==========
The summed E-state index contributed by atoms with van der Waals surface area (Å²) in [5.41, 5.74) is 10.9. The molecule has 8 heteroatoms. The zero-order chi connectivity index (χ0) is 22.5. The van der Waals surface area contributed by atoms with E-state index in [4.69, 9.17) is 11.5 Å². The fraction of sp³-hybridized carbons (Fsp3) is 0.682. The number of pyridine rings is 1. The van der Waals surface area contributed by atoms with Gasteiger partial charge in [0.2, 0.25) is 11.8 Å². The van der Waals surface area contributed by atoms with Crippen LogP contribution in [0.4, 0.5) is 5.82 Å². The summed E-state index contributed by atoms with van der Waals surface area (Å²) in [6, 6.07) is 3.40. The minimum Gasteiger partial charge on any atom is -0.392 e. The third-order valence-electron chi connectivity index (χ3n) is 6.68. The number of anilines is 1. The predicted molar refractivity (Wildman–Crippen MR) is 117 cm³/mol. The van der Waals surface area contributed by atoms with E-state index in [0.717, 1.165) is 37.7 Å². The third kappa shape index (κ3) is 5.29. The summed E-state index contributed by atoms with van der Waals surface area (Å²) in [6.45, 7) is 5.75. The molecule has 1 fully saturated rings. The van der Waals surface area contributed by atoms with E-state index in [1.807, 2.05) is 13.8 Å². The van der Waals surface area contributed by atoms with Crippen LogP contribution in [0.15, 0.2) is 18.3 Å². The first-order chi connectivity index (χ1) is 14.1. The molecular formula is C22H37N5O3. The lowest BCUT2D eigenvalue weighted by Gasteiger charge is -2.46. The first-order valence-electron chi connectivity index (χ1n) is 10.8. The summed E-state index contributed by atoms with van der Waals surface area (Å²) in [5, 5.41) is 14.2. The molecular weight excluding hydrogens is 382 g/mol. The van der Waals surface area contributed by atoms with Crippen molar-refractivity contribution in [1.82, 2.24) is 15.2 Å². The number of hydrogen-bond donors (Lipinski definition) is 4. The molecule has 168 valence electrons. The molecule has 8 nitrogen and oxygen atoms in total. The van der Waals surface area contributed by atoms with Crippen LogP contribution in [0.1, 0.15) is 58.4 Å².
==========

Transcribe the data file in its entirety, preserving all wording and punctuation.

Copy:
The summed E-state index contributed by atoms with van der Waals surface area (Å²) in [5.41, 5.74) is 10.9. The molecule has 8 heteroatoms. The zero-order chi connectivity index (χ0) is 22.5. The van der Waals surface area contributed by atoms with E-state index in [4.69, 9.17) is 11.5 Å². The fraction of sp³-hybridized carbons (Fsp3) is 0.682. The number of pyridine rings is 1. The van der Waals surface area contributed by atoms with Gasteiger partial charge in [0.2, 0.25) is 11.8 Å². The van der Waals surface area contributed by atoms with Crippen LogP contribution in [0.4, 0.5) is 5.82 Å². The summed E-state index contributed by atoms with van der Waals surface area (Å²) in [6, 6.07) is 3.40. The minimum Gasteiger partial charge on any atom is -0.392 e. The third-order valence-electron chi connectivity index (χ3n) is 6.68. The number of anilines is 1. The predicted molar refractivity (Wildman–Crippen MR) is 117 cm³/mol. The van der Waals surface area contributed by atoms with E-state index in [0.717, 1.165) is 37.7 Å². The third kappa shape index (κ3) is 5.29. The summed E-state index contributed by atoms with van der Waals surface area (Å²) in [6.45, 7) is 5.75. The molecule has 1 fully saturated rings. The van der Waals surface area contributed by atoms with E-state index in [1.807, 2.05) is 13.8 Å². The van der Waals surface area contributed by atoms with Crippen LogP contribution in [0.15, 0.2) is 18.3 Å². The first-order chi connectivity index (χ1) is 14.1. The molecular formula is C22H37N5O3. The lowest BCUT2D eigenvalue weighted by Gasteiger charge is -2.46. The first-order valence-electron chi connectivity index (χ1n) is 10.8. The summed E-state index contributed by atoms with van der Waals surface area (Å²) in [5, 5.41) is 14.2. The molecular weight excluding hydrogens is 382 g/mol. The van der Waals surface area contributed by atoms with Crippen molar-refractivity contribution in [1.82, 2.24) is 15.2 Å². The number of hydrogen-bond donors (Lipinski definition) is 4. The molecule has 168 valence electrons. The molecule has 8 nitrogen and oxygen atoms in total. The van der Waals surface area contributed by atoms with Crippen LogP contribution in [0.1, 0.15) is 58.4 Å².